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Budget Comic Buyer’s Guide Pt. 4: The Physical Approach
By John Dubrawa

I can never go completely digital when it comes to comic buying. I love the feeling of stepping into a comic shop too much. Cracking open a physical book for the first time and catching the aroma of the ink on the page is intoxicating (unless it’s that Harley Quinn Annual #1 that smells like pizza burps). You simply cannot beat the number of senses that are activated when holding a physical comic book—no, not even with the latest iPad and its retina display technology hullaballoo. As luck would have it, opting to go the more traditional route when it comes to purchasing comics can lead to some cost-cutting measures able to shave a few bucks off that weekly comic bill.

But first, a forewarning: There aren’t a lot of techniques I’ve found to save a substantial sum when purchasing physically. For as much as the traditionalist in me wants to claim that buying books the old fashioned way is the cheapest way to do so, it’s simply not true. Purchasing books digitally or waiting for the trade is still going to result in the biggest savings overall, however, for those like me that can’t break that tie to their local comic shop, here are a few tricks of the ‘ol budget buyer’s trade:

DISCOUNTS, REWARDS & SALES (OH MY!)

Local comic book stores thrive on repeat business, so it’s only natural that they offer discounts or rewards to customers that set up a monthly pull list to guarantee their business each week. I haven’t been into a shop yet that doesn’t have some sort of incentive implemented for those with a pull list, be it a simple discount off other merchandise (like trade paperback and hardcovers) or loyalty credit good for a future purchase. One store I used to frequent would give $1 back for each $10 spent, which doesn’t seem like much but if I’m spending that $10 anyhow, why not accept this free money? You like free money, right? Of course you do! The point is, ask what benefits a shop offers for setting up a pull list and reap those savings immediately. Most shops only require one measly book for an official pull list, too!

Another handy-dandy tip is to follow your local comic book shop on social media. It might seem like giving in to the technology demands of these darn kids with their darn antisocial tendencies but it’s also a great way to know when your shop is having any kind of sale or promotion. You could wind up stockpiling on a bunch of back issues, trades, or even current issues for a fraction of what they would normally cost. Keep an eye out around Free Comic Book Day (that would be the first Saturday in May) for even more promotional and savings-y goodness.

Oh, and don’t forget to always ask about special discounts given to active military or those who serve as policemen, firefighters, etc. if applicable.

COMICS BY MAIL

Even though mailboxes have primarily become a receptacle for bills, solicitations, and the occasional wrongly addressed envelope, they can also be used for distribution of comics (and for a fraction of the price!). Services like Midtown Comics (www.midtowncomics.com) and Discount Comic Book Service (www.dcbservice.com) can deliver physical books directly to your eagerly awaiting hands and typically offer between 10% and 50% off cover price. This is ideal for those that still want to read physical books but either cannot get a local shop or don’t have one available in their area. Shipping costs are waived over a certain amount spent and delivery can be set-up to be weekly, bi-weekly, or monthly. Those with a longer monthly pull list can save a boatload of cash this way, but even if that pull list is a little on the slender side, it never hurts to plug in a few titles hypothetically and see what kind of savings you could be reaping. You can even get a few of those lucrative variant covers on there, too!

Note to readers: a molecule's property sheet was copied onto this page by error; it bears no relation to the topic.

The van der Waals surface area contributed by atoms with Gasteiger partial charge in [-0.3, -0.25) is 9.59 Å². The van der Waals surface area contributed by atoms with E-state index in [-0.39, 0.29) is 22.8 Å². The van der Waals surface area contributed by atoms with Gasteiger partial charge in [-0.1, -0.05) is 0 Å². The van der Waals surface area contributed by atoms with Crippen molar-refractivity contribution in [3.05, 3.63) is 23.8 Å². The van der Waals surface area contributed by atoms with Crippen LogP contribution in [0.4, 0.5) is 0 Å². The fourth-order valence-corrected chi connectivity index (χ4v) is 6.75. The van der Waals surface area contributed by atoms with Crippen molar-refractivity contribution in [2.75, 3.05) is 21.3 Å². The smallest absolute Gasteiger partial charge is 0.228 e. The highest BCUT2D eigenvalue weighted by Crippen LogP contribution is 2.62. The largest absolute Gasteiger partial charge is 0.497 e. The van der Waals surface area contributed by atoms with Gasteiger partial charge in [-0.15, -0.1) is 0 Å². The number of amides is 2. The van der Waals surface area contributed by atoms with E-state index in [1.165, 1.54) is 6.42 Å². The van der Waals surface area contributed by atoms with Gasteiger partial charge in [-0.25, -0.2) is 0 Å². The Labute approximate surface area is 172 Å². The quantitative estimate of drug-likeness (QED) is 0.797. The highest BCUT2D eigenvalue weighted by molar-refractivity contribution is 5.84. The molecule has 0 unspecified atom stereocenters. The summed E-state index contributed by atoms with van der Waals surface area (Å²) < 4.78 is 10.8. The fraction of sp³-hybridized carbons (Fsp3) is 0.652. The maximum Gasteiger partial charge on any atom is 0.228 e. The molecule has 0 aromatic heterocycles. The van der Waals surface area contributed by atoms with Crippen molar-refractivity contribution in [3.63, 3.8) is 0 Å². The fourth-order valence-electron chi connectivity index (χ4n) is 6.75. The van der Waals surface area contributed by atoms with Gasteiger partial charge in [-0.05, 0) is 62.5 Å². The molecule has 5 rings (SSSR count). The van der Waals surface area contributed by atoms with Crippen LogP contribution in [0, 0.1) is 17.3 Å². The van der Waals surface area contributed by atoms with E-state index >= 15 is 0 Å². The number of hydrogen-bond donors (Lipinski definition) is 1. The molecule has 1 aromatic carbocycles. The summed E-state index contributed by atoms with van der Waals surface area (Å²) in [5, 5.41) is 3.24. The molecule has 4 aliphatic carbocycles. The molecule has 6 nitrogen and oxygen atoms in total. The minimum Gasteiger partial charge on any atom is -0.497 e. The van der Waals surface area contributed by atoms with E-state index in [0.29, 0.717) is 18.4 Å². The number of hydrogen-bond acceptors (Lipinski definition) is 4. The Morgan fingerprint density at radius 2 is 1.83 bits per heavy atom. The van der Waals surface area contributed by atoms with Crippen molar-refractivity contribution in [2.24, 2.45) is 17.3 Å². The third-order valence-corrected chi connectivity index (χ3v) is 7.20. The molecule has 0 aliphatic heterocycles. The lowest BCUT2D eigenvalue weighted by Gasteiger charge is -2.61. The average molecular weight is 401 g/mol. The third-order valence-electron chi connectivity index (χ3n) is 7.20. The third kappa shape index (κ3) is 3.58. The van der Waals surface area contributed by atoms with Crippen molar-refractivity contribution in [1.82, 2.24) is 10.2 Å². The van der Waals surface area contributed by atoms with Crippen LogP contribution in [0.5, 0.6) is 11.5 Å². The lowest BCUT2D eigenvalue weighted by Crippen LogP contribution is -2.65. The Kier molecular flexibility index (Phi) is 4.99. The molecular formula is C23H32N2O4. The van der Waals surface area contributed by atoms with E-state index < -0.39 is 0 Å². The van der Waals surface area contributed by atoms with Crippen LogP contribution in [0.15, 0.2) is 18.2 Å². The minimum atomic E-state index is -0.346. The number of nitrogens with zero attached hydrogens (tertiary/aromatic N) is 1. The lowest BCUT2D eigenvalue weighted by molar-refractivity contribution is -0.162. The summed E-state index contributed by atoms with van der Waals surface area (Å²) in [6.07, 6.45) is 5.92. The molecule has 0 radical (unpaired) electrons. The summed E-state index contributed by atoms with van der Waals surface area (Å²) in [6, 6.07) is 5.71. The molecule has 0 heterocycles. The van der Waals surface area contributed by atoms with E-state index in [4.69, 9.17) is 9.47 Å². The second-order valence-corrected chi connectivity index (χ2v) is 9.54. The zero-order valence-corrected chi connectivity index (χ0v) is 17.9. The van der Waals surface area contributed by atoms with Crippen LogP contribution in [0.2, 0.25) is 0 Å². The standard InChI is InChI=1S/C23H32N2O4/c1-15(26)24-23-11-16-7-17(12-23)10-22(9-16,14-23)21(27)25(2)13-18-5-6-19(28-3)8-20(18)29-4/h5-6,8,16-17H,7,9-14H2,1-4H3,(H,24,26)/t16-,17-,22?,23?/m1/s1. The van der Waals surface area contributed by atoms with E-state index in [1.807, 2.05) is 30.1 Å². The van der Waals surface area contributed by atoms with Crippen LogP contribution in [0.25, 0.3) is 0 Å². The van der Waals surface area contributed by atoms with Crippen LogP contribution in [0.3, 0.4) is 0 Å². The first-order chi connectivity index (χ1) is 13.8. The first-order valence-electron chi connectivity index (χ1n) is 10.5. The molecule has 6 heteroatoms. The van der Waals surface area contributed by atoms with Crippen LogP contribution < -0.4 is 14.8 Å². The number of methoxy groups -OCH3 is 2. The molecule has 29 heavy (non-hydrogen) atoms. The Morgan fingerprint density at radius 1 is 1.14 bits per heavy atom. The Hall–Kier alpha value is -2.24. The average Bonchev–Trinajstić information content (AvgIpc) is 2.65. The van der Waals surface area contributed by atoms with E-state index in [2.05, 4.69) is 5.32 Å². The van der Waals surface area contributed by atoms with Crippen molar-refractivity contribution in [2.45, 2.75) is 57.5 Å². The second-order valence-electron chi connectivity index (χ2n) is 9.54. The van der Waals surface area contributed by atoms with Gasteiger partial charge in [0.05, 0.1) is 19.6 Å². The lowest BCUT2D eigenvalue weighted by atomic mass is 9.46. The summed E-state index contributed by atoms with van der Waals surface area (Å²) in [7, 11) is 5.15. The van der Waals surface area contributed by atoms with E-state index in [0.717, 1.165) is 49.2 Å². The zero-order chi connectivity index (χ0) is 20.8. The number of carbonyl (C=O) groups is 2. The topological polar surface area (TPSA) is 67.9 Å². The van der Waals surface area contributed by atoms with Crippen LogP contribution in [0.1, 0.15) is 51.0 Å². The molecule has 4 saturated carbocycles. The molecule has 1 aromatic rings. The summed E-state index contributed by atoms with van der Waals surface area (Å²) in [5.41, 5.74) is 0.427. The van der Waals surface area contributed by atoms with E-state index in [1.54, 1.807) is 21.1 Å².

And from what I’ve heard through feedback of those that use the service, comics are packed well enough that they shouldn’t be damaged but there’s always that risk. Fortunately, returns and replacements appear to be a relative breeze.

READING GROUPS

For those that are lucky enough to gain a rapport with a circle of likeminded individuals each week at a local comic shop, why not harness that penchant for spending an inordinate amount of money on comics and save a little scratch together? Much like how I mentioned trading digital codes among friends in a previous article, swapping physical books among a group can cut down on costs each week. Read one title and pass it along to someone else in exchange for another title. It’ll not only allow you to read more titles in a given week, but having other people that have also read the same title in that close of a proximity should lead to some stimulating conversation. You can even go all adult and turn that faction of friends into a fancy-pants book club. But for books with pictures.

Parts 1-3:

Budget Comic Buyer’s Guide Pt. 1: Mission Statement & Facing Your Pull List
Budget Comic Buyer’s Guide Pt. 2: The Digital Advantage
Budget Comic Buyer’s Guide Pt. 3: Learning To Trade Wait

About The Author

John has a day job where he sits at a desk all day and at night he reads comics and writes about them. He's like Clark Kent but without muscles, strength, good looks, the ability to fly, or the pension to save people. But otherwise the same. Also he's a part-time DC apologist.

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